She smiled at that, recalling how she had planted the fake diplomatic pouch at the man’s apartment, then arranged a raid when he was out of town. The poor fellow never had a chance.
She suspected that Fleming knew the whole thing was a setup, too. But he never said anything, and she did not, either. She had won her promotion, and he let her have it.
Now the man she admired and respected was gone. But, like she said to Cooper, he and the Vice Admiral were avenged. Fenner started with everyone retained at the holding facility, executing them one by one. She did not care if the persons were simply brought in for questioning or were known members of the Resistance. Regardless, they were shot in the head and disposed of. Then she quite literally emptied the prisons SSI had across the globe in much the same way. Some of the district commanders balked, claiming that some were needed alive for intelligence purposes. After the first three hundred or so executions, she relented and let the districts decide for themselves who to kill. But, the cleansing continued.
When the dust settled, 511 executions occurred in retaliation for the bombing that took out Director Fleming, Vice Admiral Kennedy and one other SSI agent.
That was about right, Fenner thought. The Resistance would perhaps think twice before trying a stunt like that again.
A skycab flew by the fake window.
That was close, she thought. Too close.
Another one passed even closer, and hit the first one. Both went tumbling down to the ground.
“Boss, did you see that?”
The call came in on the neural net from her number two, Esther Gavel, who had taken over the position she previously held.
“Yeah, I did. What’s up with that? Those were skycabbies, too. Not drones.”
She peered down at the street below in the holoscreen that served as an office window. Both vehicles littered the street, a two piles of carbon fiber wreckage.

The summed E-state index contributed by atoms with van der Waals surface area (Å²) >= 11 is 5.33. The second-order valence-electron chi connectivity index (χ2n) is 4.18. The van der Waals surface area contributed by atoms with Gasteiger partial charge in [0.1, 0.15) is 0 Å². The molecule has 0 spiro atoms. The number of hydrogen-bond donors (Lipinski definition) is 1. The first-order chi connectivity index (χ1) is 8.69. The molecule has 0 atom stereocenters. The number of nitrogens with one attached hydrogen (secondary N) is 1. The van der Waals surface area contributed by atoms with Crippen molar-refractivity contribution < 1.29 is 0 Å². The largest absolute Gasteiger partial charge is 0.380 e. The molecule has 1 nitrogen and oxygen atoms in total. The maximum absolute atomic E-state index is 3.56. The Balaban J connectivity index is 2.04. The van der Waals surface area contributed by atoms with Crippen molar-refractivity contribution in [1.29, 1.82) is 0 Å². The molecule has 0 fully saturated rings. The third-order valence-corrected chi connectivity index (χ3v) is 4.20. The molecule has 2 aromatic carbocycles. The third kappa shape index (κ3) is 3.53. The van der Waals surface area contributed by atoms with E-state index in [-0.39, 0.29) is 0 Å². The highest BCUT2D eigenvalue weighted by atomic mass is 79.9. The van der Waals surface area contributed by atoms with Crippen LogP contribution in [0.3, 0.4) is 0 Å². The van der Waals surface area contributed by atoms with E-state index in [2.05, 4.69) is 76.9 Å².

“StarCen, don’t you control aerial traffic? How did this happen?”
“I am not sure, Director Fenner. I am investigating right now.”
“Were there any people involved, or were the cabs empty?”
“One person was onboard one of the cabs, SSI Agent Wainwright.”
“What? Esther, did you hear that? StarCen says Bill Wainwright was in that crash.”
“I’m going to send some people down to take a look, Boss. I’m going too.”
“I’ll join you.”
Fenner took a couple steps back from the window to make sure there was plenty of space around her.
She said, “StarCen, take me down to the street.”
She popped away, and appeared on the sidewalk, a holographic circle fading away. Around her various members of SSI also popped in, circles appearing first and followed by the people.
In the middle of the street, two mangled skycabs lay in pieces, with fiberglass and plastic parts scattered about. In the middle of the wreckage, the bloody body of a man slumped over one of the seats.
Several agents recognized Wainwright and approached the wreck. Gavel, a short plump woman in her 40s wearing her hair in a bun, sidled up next to Fenner as the two women watched.
She said, “Boss, what do you think happened here? StarCen doesn’t make mistakes on traffic control.”
“Something’s not right,” Fenner said.
The hair on the back of her neck stood up.
“Everybody get away! Get away from the wreck!”
Five more bodies flew in the air, along with parts from the skycabs, as the bomb hidden inside Wainwright exploded. Fenner and Gavel threw their arms up to cover their faces. StarCen immediately ported them to safety in the Director’s office.
They raced to the window and stared down at the smoke rising from the street.
Gavel looked at the Director with wide eyes. She said, “That’s the second bomb in a row you’ve survived, huh, Boss?”
Fenner nodded, absently, watching the mess down below.
She said, “I’m starting to seriously get pissed off now.”